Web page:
The Sounder’s Eddie Johnson Scores Two For The US

by A.J. Coltrane

There was a lot of surprised reaction last week when Jozy Alitodore was left off of the US squad for the two upcoming World Cup qualifiers. To quote Wahl:

Coach Jurgen Klinsmann left forward Jozy Altidore off his squad for the U.S.’s two important upcoming World Cup qualifiers, a decision that may well be the most surprising of Klinsmann’s 14-month tenure.

It’s true that Altidore has not had a standout year for the U.S., providing no goals and one assist in two starts and four substitute appearances. With Hérculez Gómez and Clint Dempsey expected to start up top in Friday’s qualifier at Antigua and Barbuda, it would not have been surprising to see Altidore come off the bench as a second-half sub. But for Altidore to be omitted entirely from the 24-man squad is a shock. (Pure forwards Gómez, Eddie Johnson and Alan Gordon are on the roster instead.)

After all, Altidore, 22, is tied for the Dutch league lead in goals with eight for AZ Alkmaar, including a terrific slaloming strike Sept. 30. The World Cup 2010 veteran has also played in a team-leading 17 straight World Cup qualifiers for the U.S. and brings big-game experience to the table. Under Klinsmann, the U.S. has scored more than one goal just three times in the coach’s 18 games, which makes you wonder why he would leave the U.S.’ most prolific European-based goal-scorer at the moment off the squad.

It worked out. Eddie Johnson scored two goals to lead the US against Antigua and Barbuda:

In his first game back with the U.S. national team, Johnson scored twice Friday night, including the winning goal in second-half injury time, lifting the United States to the verge of advancing in World Cup qualifying with a nervous 2-1 victory over Antigua and Barbuda.

If the Americans draw with Guatemala on Tuesday night in Kansas City, Kan., they will move into the final round of CONCACAF qualifying for the 2014 World Cup in Brazil. The U.S. has 10 points and so does Guatemala after a 2-1 win over Jamaica.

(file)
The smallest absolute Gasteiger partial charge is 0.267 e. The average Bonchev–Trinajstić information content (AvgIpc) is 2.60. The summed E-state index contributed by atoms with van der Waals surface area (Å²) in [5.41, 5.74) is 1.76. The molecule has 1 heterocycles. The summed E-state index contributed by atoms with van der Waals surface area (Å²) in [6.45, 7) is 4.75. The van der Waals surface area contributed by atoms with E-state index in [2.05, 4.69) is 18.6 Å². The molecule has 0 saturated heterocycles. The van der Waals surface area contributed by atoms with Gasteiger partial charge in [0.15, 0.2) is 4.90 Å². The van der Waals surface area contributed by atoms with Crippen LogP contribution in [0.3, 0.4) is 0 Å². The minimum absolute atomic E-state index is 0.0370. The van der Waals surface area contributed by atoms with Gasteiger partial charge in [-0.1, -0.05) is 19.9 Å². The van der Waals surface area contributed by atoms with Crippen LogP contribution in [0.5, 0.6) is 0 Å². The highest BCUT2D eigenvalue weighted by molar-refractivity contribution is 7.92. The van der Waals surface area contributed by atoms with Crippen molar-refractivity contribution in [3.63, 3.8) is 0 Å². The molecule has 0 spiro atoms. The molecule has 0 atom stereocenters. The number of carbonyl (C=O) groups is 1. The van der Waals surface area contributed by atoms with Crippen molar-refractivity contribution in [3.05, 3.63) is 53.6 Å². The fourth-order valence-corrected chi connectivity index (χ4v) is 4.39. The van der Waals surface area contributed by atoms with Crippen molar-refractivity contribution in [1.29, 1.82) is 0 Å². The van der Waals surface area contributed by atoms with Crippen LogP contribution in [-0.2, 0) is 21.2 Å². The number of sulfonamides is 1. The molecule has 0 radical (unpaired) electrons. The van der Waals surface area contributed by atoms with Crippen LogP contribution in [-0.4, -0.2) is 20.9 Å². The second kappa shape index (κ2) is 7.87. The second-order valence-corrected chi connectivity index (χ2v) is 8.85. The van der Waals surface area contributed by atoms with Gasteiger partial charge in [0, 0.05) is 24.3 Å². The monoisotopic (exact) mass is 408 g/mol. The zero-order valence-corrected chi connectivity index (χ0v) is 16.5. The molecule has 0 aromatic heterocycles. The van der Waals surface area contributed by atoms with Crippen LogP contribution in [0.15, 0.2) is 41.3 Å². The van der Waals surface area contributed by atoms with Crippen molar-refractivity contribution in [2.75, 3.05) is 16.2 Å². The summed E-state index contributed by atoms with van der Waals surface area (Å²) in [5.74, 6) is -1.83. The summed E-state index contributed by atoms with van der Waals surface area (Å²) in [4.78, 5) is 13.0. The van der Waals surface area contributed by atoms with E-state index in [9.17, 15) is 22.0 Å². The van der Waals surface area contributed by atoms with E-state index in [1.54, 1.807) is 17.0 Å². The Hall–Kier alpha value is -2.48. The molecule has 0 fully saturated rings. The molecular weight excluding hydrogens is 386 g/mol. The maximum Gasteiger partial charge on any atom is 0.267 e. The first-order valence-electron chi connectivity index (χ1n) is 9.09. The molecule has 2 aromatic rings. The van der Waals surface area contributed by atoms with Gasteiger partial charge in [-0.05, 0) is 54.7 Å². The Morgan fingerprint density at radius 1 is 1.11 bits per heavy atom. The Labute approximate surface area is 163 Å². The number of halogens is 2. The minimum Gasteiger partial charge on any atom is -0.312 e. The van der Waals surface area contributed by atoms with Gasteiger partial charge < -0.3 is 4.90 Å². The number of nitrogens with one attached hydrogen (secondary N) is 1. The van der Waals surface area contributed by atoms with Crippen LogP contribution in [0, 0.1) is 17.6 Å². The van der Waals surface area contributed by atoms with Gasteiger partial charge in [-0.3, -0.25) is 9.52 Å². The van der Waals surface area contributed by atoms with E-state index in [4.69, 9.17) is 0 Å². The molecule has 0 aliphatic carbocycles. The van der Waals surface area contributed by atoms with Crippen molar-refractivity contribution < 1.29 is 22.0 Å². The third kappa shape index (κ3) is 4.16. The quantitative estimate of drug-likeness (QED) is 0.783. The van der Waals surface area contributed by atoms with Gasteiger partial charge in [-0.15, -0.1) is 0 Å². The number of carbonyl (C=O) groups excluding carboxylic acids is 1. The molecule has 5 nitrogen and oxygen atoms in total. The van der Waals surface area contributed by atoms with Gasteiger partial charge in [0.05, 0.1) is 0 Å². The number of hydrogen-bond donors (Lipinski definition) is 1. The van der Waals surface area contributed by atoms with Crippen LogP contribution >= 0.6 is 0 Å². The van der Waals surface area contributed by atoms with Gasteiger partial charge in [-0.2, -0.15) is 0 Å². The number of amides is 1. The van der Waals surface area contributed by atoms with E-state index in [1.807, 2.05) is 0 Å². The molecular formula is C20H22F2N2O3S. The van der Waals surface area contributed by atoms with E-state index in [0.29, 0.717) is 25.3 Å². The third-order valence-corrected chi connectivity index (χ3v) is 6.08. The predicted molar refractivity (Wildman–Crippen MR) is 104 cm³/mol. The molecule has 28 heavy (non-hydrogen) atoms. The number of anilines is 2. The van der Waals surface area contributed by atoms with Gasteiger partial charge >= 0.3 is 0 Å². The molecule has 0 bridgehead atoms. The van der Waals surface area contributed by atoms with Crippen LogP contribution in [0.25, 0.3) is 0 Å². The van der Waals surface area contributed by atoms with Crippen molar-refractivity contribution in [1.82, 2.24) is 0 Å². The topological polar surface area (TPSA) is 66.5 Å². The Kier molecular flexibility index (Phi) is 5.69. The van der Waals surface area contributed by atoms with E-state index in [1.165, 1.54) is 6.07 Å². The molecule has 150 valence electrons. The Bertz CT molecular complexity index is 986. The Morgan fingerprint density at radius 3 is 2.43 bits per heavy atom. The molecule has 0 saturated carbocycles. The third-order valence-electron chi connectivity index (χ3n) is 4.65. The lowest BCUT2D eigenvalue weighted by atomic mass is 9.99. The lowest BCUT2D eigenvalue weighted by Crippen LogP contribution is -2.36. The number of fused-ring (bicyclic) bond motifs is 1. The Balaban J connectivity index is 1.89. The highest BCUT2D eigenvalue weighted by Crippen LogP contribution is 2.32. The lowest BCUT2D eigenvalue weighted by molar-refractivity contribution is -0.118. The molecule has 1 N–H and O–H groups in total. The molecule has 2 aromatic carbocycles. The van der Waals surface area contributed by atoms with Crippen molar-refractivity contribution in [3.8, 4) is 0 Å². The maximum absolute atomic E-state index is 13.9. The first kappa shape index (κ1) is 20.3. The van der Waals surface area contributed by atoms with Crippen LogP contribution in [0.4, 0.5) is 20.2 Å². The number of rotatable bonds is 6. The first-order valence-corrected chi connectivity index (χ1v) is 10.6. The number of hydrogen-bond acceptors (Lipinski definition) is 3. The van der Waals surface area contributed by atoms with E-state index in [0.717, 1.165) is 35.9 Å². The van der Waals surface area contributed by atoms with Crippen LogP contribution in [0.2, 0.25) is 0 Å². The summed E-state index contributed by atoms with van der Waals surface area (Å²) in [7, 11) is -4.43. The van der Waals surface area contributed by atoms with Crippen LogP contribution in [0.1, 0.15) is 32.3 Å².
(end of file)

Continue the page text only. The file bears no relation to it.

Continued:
Johnson connected on headers in the 20th minute and then in the dying moments in his first game for the U.S. team in two years. He was added to the squad by coach Jurgen Klinsmann, ostensibly replacing the disappointing Jozy Altidore, and the move paid off.

“It’s good to be back in the mix,” Johnson said. “Going into this game the coach has a ton of confidence in me to put me wide out on the wing.”

“We have a world class coach who played at the highest level. He knows the game.”

And the correct quotes after the game.

Johnson was something of a speculative pickup by the Sounders prior to the season. He’s now 5th in the league in scoring, ahead of even Fredy Montero (7th). Their production has contributed to the Sounders +17 goal differential, good for 2nd in MLS. The team is advancing to the playoffs.

Everything else aside, he’s a huge upgrade from Nate Jacqua and he’s been really fun to watch.

 

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That last link is an excellent read. Here’s something I didn’t know:  Of Johnson’s 14 goals, 9 have come off of headers.

5 comments to The Sounder’s Eddie Johnson Scores Two For The US

  • Blaidd Drwg

    The US was lucky to win that game. If they had not, it would have put them in serious jeopardy of not making the World Cup and it would have been the end of Kilnsmann’s reign over US Soccer. There is still a chance they could not qualify if they lost to Guatemala and Jamacia beats Antigua. That would be embarrassing for the US.